No Safe Place

No Safe Place: A Collaborative Project About Gun Culture

Guns no background

The weapons manufacturing industry’s current marketing strategy depends on the polarization between anti-gun proponents and gun enthusiasts: The more fear and friction that exists between the two sides, the more demand there is for sales of firearms. I believe if we cannot create a productive dialogue about this issue, no change will occur in our society.

IMG_1633My art aims to encourage dialogue between these opposing viewpoints about gun culture and gun control in America through collaborative conceptual pieces that involve audience participation.  In July 2012, when a mentally ill gunman opened fire in a theater in Aurora, Colorado, I was sleeping less than five miles away. As an artist I immediately felt a responsibility to respond to what I considered an exponentially escalating social problem. Thus began my current project on gun violence and gun ownership.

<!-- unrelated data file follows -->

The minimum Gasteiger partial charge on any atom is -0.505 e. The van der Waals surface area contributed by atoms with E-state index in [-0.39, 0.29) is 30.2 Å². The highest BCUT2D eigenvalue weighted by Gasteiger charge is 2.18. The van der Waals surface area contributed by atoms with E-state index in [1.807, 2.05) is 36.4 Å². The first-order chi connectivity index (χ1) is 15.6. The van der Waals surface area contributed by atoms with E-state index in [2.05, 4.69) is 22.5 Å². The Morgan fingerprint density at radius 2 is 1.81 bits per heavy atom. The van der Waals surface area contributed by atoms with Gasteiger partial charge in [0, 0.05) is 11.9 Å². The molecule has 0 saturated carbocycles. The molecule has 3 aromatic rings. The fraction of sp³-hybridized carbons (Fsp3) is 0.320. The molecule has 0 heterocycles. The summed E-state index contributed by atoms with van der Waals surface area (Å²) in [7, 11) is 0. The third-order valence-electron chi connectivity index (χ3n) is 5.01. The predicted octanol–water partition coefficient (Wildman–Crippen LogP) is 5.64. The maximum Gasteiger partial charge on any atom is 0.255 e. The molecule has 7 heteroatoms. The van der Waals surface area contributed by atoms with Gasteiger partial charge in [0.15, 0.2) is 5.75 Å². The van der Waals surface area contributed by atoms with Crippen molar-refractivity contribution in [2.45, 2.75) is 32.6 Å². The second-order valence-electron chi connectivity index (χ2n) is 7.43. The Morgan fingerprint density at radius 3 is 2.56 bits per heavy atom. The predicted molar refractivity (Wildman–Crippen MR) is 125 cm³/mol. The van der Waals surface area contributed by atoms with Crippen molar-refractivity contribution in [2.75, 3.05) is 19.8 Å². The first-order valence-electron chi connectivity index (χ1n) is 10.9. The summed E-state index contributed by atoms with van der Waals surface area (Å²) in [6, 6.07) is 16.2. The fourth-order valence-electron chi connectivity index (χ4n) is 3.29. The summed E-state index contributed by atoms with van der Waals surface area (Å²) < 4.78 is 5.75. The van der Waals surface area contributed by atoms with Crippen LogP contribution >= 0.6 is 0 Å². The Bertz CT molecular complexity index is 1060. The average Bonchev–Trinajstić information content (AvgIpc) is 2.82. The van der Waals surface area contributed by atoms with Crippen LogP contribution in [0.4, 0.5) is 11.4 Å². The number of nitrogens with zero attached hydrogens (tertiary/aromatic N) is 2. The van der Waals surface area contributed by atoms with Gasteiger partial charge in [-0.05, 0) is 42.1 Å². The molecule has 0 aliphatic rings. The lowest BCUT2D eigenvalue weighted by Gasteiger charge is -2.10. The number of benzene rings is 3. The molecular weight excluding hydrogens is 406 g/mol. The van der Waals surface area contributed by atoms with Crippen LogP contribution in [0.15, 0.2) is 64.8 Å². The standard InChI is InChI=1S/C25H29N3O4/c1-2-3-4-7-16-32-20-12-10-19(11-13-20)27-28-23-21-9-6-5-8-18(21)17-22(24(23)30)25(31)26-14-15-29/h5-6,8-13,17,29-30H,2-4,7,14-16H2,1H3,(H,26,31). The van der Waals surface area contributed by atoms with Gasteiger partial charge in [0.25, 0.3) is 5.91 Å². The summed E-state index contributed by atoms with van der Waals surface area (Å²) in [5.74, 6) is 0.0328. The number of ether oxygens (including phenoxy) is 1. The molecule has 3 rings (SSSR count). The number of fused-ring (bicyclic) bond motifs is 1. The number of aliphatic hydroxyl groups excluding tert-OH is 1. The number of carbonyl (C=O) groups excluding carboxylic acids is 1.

I began by making large-scale drawings of guns, which then led me to the streets to find out what others were thinking about this issue. I would ask both strangers and friends to make their own drawings of guns, which I collected and then used to interactive gun drawingsmake large-scale collages and works of art. Later, I turned to my own rural community in Colorado and began to have dialogues with my own friends, neighbors, and acquaintances to discover who owned, used, and collected assault weapons. I spoke with gun-owners candidly on why they own them. I borrowed weapons from their collections to create artifacts of our conversations, which I then incorporate into art installations that merge performance, video, art objects, and sound.

My project is about  creating dialogue about gun culture and the proliferation of weapons in the US. I believe art has the potential to help us find  new ways to look at and theorize gun culture in the US.